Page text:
Convention grounds

In order to be recognized as a refugee under the 1951 Convention, one of the criteria is that individual has a fear of being persecuted ‘for reasons of race, religion, nationality, membership of a particular social group or political opinion’. The interpretation of these five grounds of persecution will be explained below. Note that some refugees are persecuted for more than one ground and can make a claim under each of the relevant grounds.

Race, religion, nationality

Race, religion, and nationality should be understood in the widest sense. Race includes ethnic and social groups of common descent. Religion includes identification with any group with a common set of traditions and beliefs, as well as the active practice of that religion. It also includes atheism and other forms of non-theist belief and practice. Nationality includes citizenship, and may also be understood as particular ethnic, cultural or linguistic groups within a country.

Membership of a particular social group

A particular social group refers to people with a shared background, customs, or social status. It is the Convention ground with the least clarity, but the greatest flexibility. A particular social group is a group of persons who share a common characteristic or who are perceived as a group by society. The characteristic needs to be one which is innate, unchangeable, or which is otherwise fundamental to identity, conscience or the exercise of one’s human rights. Whether a characteristic is fundamental to identity can be judged in accordance with fundamental human rights, or may be fulfilled by a historic component: previous membership of a group which is well-known and cannot be altered.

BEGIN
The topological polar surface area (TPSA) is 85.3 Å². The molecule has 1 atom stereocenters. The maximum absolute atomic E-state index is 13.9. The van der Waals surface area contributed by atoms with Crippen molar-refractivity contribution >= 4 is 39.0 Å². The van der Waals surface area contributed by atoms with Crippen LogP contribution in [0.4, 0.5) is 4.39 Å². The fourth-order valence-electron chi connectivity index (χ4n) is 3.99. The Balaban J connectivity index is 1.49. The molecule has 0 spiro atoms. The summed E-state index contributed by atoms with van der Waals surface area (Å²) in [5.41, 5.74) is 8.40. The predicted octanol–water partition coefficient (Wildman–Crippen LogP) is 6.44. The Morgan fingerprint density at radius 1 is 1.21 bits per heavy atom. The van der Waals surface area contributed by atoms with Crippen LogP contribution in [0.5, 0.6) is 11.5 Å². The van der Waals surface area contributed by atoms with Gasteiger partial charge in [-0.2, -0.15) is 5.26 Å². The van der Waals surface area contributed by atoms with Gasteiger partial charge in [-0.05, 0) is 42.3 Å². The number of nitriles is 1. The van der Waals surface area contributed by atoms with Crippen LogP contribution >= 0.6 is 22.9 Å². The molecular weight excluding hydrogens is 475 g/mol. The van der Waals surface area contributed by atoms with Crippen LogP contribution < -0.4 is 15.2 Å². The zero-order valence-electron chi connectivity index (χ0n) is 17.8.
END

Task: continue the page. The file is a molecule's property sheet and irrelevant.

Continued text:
A particular social group cannot be defined by the persecution of the group. In identifying the name of the group, one needs to understand the characteristics that lead to the persecution. There is no need for cohesiveness among the members of such a group; they do not need to know each other or associate together. It may be the case that not all members of the group are at the same risk of persecution, on account of their behavior or other privileges such as class or wealth.

This is the grounds upon which LGBTI refugee claims are often made, and it has been extended to diverse groups, such as landowners and former members of the military. Narrowly defined groups have better success in legal arguments, e.g., “women in Pakistan who have left their husbands,” compared to more vague groups, e.g., “Pakistani women.”

Political opinion